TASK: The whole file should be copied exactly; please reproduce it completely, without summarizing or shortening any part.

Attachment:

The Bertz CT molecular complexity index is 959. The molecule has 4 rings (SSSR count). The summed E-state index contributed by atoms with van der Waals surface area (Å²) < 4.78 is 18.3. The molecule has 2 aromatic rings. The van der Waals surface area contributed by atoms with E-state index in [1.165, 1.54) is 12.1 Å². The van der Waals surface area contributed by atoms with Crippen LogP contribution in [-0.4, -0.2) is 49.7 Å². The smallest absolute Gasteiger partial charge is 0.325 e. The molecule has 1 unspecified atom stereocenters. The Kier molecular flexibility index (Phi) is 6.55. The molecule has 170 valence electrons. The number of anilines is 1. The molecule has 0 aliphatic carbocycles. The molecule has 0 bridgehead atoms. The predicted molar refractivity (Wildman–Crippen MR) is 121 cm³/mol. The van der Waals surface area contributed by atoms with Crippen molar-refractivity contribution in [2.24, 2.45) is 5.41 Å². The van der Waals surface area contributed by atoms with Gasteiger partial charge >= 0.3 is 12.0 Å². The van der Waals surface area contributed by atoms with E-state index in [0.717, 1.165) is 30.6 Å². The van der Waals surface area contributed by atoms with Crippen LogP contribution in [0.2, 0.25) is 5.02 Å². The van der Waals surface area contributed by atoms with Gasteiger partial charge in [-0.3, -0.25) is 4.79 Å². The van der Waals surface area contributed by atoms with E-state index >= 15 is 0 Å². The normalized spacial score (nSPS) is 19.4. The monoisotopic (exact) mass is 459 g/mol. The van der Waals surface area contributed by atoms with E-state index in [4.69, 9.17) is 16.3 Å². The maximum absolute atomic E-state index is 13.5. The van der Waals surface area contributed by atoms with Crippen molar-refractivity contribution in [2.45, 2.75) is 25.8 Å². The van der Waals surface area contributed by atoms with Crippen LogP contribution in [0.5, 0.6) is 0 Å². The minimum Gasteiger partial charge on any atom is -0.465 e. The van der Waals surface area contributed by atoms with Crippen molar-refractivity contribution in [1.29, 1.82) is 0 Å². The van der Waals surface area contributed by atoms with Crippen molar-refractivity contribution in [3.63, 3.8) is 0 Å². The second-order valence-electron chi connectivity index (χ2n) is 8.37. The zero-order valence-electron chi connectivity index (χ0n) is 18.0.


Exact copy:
The Bertz CT molecular complexity index is 959. The molecule has 4 rings (SSSR count). The summed E-state index contributed by atoms with van der Waals surface area (Å²) < 4.78 is 18.3. The molecule has 2 aromatic rings. The van der Waals surface area contributed by atoms with E-state index in [1.165, 1.54) is 12.1 Å². The van der Waals surface area contributed by atoms with Crippen LogP contribution in [-0.4, -0.2) is 49.7 Å². The smallest absolute Gasteiger partial charge is 0.325 e. The molecule has 1 unspecified atom stereocenters. The Kier molecular flexibility index (Phi) is 6.55. The molecule has 170 valence electrons. The number of anilines is 1. The molecule has 0 aliphatic carbocycles. The molecule has 0 bridgehead atoms. The predicted molar refractivity (Wildman–Crippen MR) is 121 cm³/mol. The van der Waals surface area contributed by atoms with Crippen molar-refractivity contribution in [2.24, 2.45) is 5.41 Å². The van der Waals surface area contributed by atoms with Gasteiger partial charge >= 0.3 is 12.0 Å². The van der Waals surface area contributed by atoms with E-state index in [0.717, 1.165) is 30.6 Å². The van der Waals surface area contributed by atoms with Crippen LogP contribution in [0.2, 0.25) is 5.02 Å². The van der Waals surface area contributed by atoms with Gasteiger partial charge in [-0.3, -0.25) is 4.79 Å². The van der Waals surface area contributed by atoms with E-state index >= 15 is 0 Å². The normalized spacial score (nSPS) is 19.4. The monoisotopic (exact) mass is 459 g/mol. The van der Waals surface area contributed by atoms with E-state index in [4.69, 9.17) is 16.3 Å². The maximum absolute atomic E-state index is 13.5. The van der Waals surface area contributed by atoms with Crippen molar-refractivity contribution in [2.45, 2.75) is 25.8 Å². The van der Waals surface area contributed by atoms with Crippen LogP contribution in [0.5, 0.6) is 0 Å². The minimum Gasteiger partial charge on any atom is -0.465 e. The van der Waals surface area contributed by atoms with Crippen molar-refractivity contribution in [1.29, 1.82) is 0 Å². The van der Waals surface area contributed by atoms with Crippen molar-refractivity contribution in [3.63, 3.8) is 0 Å². The second-order valence-electron chi connectivity index (χ2n) is 8.37. The zero-order valence-electron chi connectivity index (χ0n) is 18.0.